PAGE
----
by Tracy Bryan


I am a relatively new children’s author, but from where I stand, (way down here looking up) there seems to have been a lot of transition within children’s literature over the last few years.


This isn’t news to any seasoned veteran of the industry, but to a novice like me, it has been quite overwhelming joining this almost circus-like trade. I seem to witness a constant flux in the publication world every week due to major changes in traditional publishing, the rise of Amazon, the growth of e-books and the emergence of vanity publishers. You can’t hold me back though, now that I’ve had a taste of it, I’m here to stay and changes I intend to (hopefully) make.


Why more changes? Although there are many beautifully illustrated and well-written books in the current children’s book market, the majority of these books lack diversity in their characters and theme. Why do we need more diversity in these books? While people, families and the world become increasingly more diverse, so does the need for books that children can actually relate to.


I belong to several writing organizations- regional and national. I attend writing conferences, follow many social media groups and try to stay current with any news in the children’s publishing industry. As a contributing and informed member of the children’s literature industry, I believe we all have our hearts in the right place and we have good intentions. My Facebook groups alone have some incredibly passionate, insightful and genuinely remarkable authors, illustrators and children’s book industry people- there is definitely a “diversity movement” that continues to grow in this writing community. Yet…where are all the diverse books?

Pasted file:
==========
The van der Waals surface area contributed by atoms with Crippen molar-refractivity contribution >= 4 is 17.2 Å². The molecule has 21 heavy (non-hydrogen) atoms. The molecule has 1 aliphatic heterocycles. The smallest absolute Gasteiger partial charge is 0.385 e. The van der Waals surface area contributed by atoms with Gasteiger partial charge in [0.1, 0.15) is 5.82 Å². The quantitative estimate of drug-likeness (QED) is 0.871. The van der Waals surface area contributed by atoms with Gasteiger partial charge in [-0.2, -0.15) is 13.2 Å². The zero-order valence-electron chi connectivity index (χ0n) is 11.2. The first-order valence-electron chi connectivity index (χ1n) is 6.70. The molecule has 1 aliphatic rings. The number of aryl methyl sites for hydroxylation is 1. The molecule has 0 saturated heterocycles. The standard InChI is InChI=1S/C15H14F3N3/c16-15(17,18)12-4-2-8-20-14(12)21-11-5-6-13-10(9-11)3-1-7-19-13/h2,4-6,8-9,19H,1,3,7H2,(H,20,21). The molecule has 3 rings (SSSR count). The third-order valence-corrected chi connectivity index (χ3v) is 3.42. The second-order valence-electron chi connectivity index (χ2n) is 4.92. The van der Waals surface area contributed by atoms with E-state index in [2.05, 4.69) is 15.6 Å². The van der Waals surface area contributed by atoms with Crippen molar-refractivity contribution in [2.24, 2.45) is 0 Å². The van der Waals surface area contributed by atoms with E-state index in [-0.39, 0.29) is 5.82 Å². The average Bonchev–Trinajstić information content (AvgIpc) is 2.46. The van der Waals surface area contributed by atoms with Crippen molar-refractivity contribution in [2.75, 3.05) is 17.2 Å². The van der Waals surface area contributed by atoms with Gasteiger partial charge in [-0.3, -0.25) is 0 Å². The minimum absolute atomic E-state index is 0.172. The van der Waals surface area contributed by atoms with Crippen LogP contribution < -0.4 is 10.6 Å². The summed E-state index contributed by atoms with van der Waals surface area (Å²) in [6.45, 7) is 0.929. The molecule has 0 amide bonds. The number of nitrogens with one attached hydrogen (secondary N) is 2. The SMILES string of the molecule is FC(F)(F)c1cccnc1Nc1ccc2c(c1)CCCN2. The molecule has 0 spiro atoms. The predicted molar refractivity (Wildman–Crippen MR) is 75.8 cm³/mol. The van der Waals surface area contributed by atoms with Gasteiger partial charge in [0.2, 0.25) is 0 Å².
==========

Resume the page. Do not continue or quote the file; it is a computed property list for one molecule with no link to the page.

Regardless of how many trendy literacy campaigns that are being run and how many times we use this new “buzz word”- diversity is still quite a stigma in North America and many parts of the world. We have a long way to go in society as a whole, so it may be time to kick it up a notch and inspire more diversity in the books that we write.


I myself am a straight, white, middle class, female- not exactly your first pick as an appropriate mascot or ally for people of diversity! However, I am also open-minded, compassionate, non- judgmental, daring, spirited and willing to think outside the box! I aspire to write about what matters in this world- people. There really are so many wonderful children’s books out there that do inspire and entertain kids, some even have a great message–but there could be so many more books that offer much more honesty in terms of diversity with people.


Why are there so many picture books that explain people problems and issues through the use of cute animals? To not have a more direct approach of storytelling about these difficult topics is almost a little insulting to kids. These are the same kids that are living in families of diversity, going to schools of diversity and living everyday life diversely-why wouldn’t they want to read books that are more diverse?